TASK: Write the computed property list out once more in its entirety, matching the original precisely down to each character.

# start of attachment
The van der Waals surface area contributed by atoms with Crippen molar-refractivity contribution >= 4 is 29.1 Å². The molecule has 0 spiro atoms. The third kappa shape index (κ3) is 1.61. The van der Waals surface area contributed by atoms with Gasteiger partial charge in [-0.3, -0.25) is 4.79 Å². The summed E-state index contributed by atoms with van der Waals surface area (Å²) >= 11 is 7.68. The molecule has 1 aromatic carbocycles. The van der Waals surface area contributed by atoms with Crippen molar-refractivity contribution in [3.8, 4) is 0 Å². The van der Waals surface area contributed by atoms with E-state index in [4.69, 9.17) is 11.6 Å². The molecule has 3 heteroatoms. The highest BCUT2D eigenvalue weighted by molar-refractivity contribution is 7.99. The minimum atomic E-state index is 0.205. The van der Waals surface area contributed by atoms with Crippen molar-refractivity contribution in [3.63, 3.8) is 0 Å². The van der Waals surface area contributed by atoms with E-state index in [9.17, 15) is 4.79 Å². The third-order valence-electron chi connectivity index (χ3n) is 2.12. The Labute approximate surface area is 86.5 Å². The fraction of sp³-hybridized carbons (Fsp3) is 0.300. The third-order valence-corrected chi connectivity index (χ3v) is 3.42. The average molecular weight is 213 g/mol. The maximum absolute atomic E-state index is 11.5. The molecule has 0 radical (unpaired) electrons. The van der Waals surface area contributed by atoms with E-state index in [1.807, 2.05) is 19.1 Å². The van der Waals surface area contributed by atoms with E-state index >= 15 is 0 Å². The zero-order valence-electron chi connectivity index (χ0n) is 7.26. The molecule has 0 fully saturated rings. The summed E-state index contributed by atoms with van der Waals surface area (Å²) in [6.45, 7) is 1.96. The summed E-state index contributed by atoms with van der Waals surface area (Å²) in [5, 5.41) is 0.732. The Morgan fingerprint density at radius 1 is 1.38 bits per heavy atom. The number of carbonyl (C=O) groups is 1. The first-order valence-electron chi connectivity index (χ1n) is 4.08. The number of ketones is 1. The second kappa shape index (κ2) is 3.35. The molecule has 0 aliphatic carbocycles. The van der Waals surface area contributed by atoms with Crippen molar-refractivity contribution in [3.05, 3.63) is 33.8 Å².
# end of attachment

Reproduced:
The van der Waals surface area contributed by atoms with Crippen molar-refractivity contribution >= 4 is 29.1 Å². The molecule has 0 spiro atoms. The third kappa shape index (κ3) is 1.61. The van der Waals surface area contributed by atoms with Gasteiger partial charge in [-0.3, -0.25) is 4.79 Å². The summed E-state index contributed by atoms with van der Waals surface area (Å²) >= 11 is 7.68. The molecule has 1 aromatic carbocycles. The van der Waals surface area contributed by atoms with Crippen molar-refractivity contribution in [3.8, 4) is 0 Å². The van der Waals surface area contributed by atoms with E-state index in [4.69, 9.17) is 11.6 Å². The molecule has 3 heteroatoms. The highest BCUT2D eigenvalue weighted by molar-refractivity contribution is 7.99. The minimum atomic E-state index is 0.205. The van der Waals surface area contributed by atoms with Crippen molar-refractivity contribution in [3.63, 3.8) is 0 Å². The van der Waals surface area contributed by atoms with E-state index in [9.17, 15) is 4.79 Å². The third-order valence-electron chi connectivity index (χ3n) is 2.12. The Labute approximate surface area is 86.5 Å². The fraction of sp³-hybridized carbons (Fsp3) is 0.300. The third-order valence-corrected chi connectivity index (χ3v) is 3.42. The average molecular weight is 213 g/mol. The maximum absolute atomic E-state index is 11.5. The molecule has 0 radical (unpaired) electrons. The van der Waals surface area contributed by atoms with E-state index in [1.807, 2.05) is 19.1 Å². The van der Waals surface area contributed by atoms with E-state index >= 15 is 0 Å². The zero-order valence-electron chi connectivity index (χ0n) is 7.26. The molecule has 0 fully saturated rings. The summed E-state index contributed by atoms with van der Waals surface area (Å²) in [6.45, 7) is 1.96. The summed E-state index contributed by atoms with van der Waals surface area (Å²) in [5, 5.41) is 0.732. The Morgan fingerprint density at radius 1 is 1.38 bits per heavy atom. The number of carbonyl (C=O) groups is 1. The first-order valence-electron chi connectivity index (χ1n) is 4.08. The number of ketones is 1. The second kappa shape index (κ2) is 3.35. The molecule has 0 aliphatic carbocycles. The van der Waals surface area contributed by atoms with Crippen molar-refractivity contribution in [3.05, 3.63) is 33.8 Å².